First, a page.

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Bread under extinction

Posted about 3 years ago by Annika in Personal and Products

The Stupidity of German Bread

In Germany we have a saying - not a very charming one, I admit - it goes : “ As dumb as bread “ and obviously refers to the lack of neurological activity in bread. It does not take into account how important and beneficial the role of (truely good) bread can be, as part of our nutrition.

However, I reckon only one is taken for a dumb in our current bread scenario: that is the consumer.  

The much praised culture of german bread is rapidly going downhill. Hey! No! What am i saying? It is VANISHING from our planet, that's more like it. Sounds drastic, but is probably not even exagurated. Proper bread, made the proper old fashioned way (and this is the only healthy way) is being replaced by premade dough mixes, produced in giant factories, which claim to produce handmade products. Most often the only thing that is being done by hand in these factories is the pulling of the lever, the pressing of the button and possibly (if you strike lucky) the tying of the Pretzels knot. The kneading, the tending, the rising, the shaping are done by machinery. And in order for machines to handle these masses of dough, day by day, the dough needs to be highly compliant. Not an easy task for something so highly variable. 

No batch of flour is the same as the one before. Growing conditions vary from place to place and from season to season, thus nutrition and composition will vary. But factory manipulated dough needs to be made elastic and resilient and durable, and it needs to be tweaked to fit conformity. Else it cannot be worked mechanically. This is done by the use of enzymes mainly.

Did you know?

Enzymes are classified processing aids, which DO NOT NEED TO BE MENTIONED on the list of ingredients. They do not show up on the label, and unless you ask the right question and are lucky enough to get an honest answer you will not know what you are putting into your body! Exclamation mark!!!

Most people don’t know that ingredients lists on the packaging are notoriously incomplete. Now YOU know!

Careless

In the late 50s there were about 50,000 bakeries operating in Germany. In 2014 this number had plummeted to 12,611. Now, this doesn’t mean that germans are eating less bread. All this means is, that small artisan bakeries are being made redundant by large corporates who don’t care about sustainability or the future of our planet, nor about supporting the neighbourhood, nor about local grain growers. They care about - you have guessed it: big dollars. And time is dollars. Slow baking is not lucrative, let's face it.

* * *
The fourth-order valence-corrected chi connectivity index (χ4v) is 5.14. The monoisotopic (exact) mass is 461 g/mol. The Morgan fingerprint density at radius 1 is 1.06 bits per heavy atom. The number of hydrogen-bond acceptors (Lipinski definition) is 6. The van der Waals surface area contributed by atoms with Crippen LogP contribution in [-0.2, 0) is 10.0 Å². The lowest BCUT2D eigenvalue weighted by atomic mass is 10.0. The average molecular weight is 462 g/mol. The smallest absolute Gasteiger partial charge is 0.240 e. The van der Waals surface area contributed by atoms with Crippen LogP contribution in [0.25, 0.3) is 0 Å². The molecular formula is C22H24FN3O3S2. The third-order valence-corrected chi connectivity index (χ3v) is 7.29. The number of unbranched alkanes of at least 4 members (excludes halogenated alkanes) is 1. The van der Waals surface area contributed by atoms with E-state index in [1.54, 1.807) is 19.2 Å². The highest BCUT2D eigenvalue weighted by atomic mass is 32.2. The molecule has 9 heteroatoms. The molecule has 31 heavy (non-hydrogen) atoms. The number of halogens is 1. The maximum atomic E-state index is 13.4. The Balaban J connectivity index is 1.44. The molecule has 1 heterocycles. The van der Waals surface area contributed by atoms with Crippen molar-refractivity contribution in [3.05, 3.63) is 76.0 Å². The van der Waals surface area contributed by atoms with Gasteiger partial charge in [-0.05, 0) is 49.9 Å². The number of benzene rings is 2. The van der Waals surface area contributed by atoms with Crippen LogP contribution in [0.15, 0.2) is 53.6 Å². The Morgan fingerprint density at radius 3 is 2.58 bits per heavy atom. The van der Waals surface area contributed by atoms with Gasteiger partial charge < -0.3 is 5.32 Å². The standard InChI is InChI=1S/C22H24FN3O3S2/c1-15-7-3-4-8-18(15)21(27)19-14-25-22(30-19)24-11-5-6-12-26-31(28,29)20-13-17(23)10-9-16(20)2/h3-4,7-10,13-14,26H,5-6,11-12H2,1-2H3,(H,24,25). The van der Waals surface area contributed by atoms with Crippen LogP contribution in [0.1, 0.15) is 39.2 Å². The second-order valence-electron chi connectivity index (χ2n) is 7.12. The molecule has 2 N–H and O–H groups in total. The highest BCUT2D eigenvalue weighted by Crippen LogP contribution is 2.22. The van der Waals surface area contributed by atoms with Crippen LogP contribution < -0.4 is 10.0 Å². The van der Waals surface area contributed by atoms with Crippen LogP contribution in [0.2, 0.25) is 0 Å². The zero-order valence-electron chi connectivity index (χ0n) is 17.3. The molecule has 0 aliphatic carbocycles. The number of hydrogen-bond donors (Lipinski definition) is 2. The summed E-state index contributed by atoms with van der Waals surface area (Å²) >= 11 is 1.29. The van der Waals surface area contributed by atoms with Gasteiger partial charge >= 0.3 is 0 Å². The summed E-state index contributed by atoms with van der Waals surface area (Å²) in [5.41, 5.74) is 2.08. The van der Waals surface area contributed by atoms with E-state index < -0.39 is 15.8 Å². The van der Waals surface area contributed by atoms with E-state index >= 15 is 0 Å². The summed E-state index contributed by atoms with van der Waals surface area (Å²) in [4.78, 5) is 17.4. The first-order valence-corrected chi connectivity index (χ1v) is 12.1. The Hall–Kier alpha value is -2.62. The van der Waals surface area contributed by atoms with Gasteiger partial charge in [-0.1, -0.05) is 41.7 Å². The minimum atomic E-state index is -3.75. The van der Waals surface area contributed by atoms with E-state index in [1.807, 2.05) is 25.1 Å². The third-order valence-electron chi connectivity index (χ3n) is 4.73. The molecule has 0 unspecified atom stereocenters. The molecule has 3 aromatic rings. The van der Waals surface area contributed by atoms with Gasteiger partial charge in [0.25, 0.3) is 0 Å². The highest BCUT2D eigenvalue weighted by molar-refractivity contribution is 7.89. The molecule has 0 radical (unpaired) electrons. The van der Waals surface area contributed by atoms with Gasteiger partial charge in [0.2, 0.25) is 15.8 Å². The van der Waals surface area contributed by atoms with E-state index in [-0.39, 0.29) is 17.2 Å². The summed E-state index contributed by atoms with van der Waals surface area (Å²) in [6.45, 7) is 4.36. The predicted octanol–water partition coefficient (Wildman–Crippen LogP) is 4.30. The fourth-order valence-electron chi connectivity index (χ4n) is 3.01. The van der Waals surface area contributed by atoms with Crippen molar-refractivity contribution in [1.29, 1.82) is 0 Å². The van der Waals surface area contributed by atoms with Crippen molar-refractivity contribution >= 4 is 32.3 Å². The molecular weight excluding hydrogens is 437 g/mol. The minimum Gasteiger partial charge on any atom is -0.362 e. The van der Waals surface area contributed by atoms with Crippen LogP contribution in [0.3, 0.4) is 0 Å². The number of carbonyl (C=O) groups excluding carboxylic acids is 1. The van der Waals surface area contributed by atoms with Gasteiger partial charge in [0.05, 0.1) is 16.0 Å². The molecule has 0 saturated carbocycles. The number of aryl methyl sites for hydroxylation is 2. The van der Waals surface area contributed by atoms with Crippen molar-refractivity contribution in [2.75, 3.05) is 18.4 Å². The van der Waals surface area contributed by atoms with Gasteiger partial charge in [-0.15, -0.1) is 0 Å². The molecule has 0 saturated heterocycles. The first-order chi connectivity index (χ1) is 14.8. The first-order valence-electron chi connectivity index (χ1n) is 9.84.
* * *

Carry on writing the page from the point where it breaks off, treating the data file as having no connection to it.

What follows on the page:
New breadshops are sprouting from the german sidewalks wherever you look. Most supermarkets have their own little bakery….Ahem, they have an oven where they finish off the pre made, half cooked, enzyme conditioned dough bodies. Fresh as, sure…What is getting lost are the artisans, the recipes, the little tricks and hacks, the tips and knacks, the uniqueness of our daily bread. This thought alone drives me to tears; but what about our childrens growing bodies eating this bread? Because, let’s face it: this boring mass produced bread tastes good and it still wins any race against NZ supermarket bread. Taste is not a problem, they tweak that too. Don't you worry!

How good is this?

Well, the truth is that we don’t really know how harmful or -less it is. We know that gentech wheat is not good for us and we know that it can’t be good for us - or for our planet - to be shipping premade buns or dough  around the globe. Enzymes are claimed to be safe - of course :) - but even if they are safe individually, how do they act in combination? And what about longterm? And if enzymes successfully reduce the fermentation and rising times by many hours what does that imply for the digestibility of the grains? 

Go and do your own research and don’t be fooled by german bakeries that have their dough flown or shipped to them from the other side of the globe. It may be german, but I doubt it is good for our wellbeing, our planet or our future. And here is something most of our grandads knew: not everything that comes out of Germany is a godsend.

 

I am writing this after a visit to one of the latest additions to the Auckland scene of German Bakeries.

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